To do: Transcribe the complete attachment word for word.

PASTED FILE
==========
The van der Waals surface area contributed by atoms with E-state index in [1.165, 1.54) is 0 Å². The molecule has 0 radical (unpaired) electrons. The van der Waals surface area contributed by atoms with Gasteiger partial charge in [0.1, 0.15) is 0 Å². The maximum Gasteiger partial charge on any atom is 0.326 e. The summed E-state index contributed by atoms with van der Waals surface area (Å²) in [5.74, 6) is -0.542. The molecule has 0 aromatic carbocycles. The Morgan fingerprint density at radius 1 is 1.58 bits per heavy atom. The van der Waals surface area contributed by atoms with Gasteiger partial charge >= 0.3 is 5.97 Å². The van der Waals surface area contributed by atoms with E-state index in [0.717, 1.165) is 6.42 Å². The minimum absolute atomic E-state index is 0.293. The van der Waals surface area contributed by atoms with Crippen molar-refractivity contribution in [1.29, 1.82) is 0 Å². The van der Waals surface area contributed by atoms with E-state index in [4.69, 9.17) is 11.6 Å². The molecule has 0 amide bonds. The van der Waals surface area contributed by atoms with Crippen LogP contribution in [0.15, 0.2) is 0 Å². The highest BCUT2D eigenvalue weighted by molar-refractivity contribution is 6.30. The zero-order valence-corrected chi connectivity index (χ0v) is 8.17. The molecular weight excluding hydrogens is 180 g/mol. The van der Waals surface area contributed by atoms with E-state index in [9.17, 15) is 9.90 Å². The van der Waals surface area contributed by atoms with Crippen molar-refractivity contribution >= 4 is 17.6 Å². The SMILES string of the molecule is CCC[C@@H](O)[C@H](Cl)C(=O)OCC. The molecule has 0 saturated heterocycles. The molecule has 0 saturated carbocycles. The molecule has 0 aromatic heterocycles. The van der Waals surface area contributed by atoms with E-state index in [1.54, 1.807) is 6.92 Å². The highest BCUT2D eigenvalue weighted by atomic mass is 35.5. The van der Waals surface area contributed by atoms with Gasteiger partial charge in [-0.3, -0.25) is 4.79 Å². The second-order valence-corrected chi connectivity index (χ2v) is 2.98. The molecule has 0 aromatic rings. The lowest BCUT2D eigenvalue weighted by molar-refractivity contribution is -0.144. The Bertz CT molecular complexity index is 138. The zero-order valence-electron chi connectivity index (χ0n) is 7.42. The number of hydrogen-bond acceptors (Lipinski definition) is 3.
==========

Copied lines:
The van der Waals surface area contributed by atoms with E-state index in [1.165, 1.54) is 0 Å². The molecule has 0 radical (unpaired) electrons. The van der Waals surface area contributed by atoms with Gasteiger partial charge in [0.1, 0.15) is 0 Å². The maximum Gasteiger partial charge on any atom is 0.326 e. The summed E-state index contributed by atoms with van der Waals surface area (Å²) in [5.74, 6) is -0.542. The molecule has 0 aromatic carbocycles. The Morgan fingerprint density at radius 1 is 1.58 bits per heavy atom. The van der Waals surface area contributed by atoms with Gasteiger partial charge >= 0.3 is 5.97 Å². The van der Waals surface area contributed by atoms with E-state index in [0.717, 1.165) is 6.42 Å². The minimum absolute atomic E-state index is 0.293. The van der Waals surface area contributed by atoms with Crippen molar-refractivity contribution in [1.29, 1.82) is 0 Å². The van der Waals surface area contributed by atoms with E-state index in [4.69, 9.17) is 11.6 Å². The molecule has 0 amide bonds. The van der Waals surface area contributed by atoms with Crippen LogP contribution in [0.15, 0.2) is 0 Å². The highest BCUT2D eigenvalue weighted by molar-refractivity contribution is 6.30. The zero-order valence-corrected chi connectivity index (χ0v) is 8.17. The molecular weight excluding hydrogens is 180 g/mol. The van der Waals surface area contributed by atoms with E-state index in [9.17, 15) is 9.90 Å². The van der Waals surface area contributed by atoms with Crippen molar-refractivity contribution >= 4 is 17.6 Å². The SMILES string of the molecule is CCC[C@@H](O)[C@H](Cl)C(=O)OCC. The molecule has 0 saturated heterocycles. The molecule has 0 saturated carbocycles. The molecule has 0 aromatic heterocycles. The van der Waals surface area contributed by atoms with E-state index in [1.54, 1.807) is 6.92 Å². The highest BCUT2D eigenvalue weighted by atomic mass is 35.5. The van der Waals surface area contributed by atoms with Gasteiger partial charge in [-0.3, -0.25) is 4.79 Å². The second-order valence-corrected chi connectivity index (χ2v) is 2.98. The molecule has 0 aromatic rings. The lowest BCUT2D eigenvalue weighted by molar-refractivity contribution is -0.144. The Bertz CT molecular complexity index is 138. The zero-order valence-electron chi connectivity index (χ0n) is 7.42. The number of hydrogen-bond acceptors (Lipinski definition) is 3.